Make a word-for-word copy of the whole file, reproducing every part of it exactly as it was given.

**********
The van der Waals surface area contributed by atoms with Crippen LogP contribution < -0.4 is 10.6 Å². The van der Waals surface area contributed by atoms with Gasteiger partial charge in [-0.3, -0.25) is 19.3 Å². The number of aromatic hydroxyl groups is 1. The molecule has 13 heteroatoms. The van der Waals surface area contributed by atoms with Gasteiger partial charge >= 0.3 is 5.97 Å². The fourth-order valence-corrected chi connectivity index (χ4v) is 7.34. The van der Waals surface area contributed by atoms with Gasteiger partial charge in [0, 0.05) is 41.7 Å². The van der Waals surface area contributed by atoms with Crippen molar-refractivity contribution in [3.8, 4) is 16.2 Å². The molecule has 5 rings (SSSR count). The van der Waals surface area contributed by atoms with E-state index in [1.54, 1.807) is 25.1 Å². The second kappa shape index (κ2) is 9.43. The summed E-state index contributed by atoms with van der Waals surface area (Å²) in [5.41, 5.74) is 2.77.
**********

The van der Waals surface area contributed by atoms with Crippen LogP contribution < -0.4 is 10.6 Å². The van der Waals surface area contributed by atoms with Gasteiger partial charge in [-0.3, -0.25) is 19.3 Å². The number of aromatic hydroxyl groups is 1. The molecule has 13 heteroatoms. The van der Waals surface area contributed by atoms with Gasteiger partial charge >= 0.3 is 5.97 Å². The fourth-order valence-corrected chi connectivity index (χ4v) is 7.34. The van der Waals surface area contributed by atoms with Gasteiger partial charge in [0, 0.05) is 41.7 Å². The van der Waals surface area contributed by atoms with Crippen molar-refractivity contribution in [3.8, 4) is 16.2 Å². The molecule has 5 rings (SSSR count). The van der Waals surface area contributed by atoms with E-state index in [1.54, 1.807) is 25.1 Å². The second kappa shape index (κ2) is 9.43. The summed E-state index contributed by atoms with van der Waals surface area (Å²) in [5.41, 5.74) is 2.77.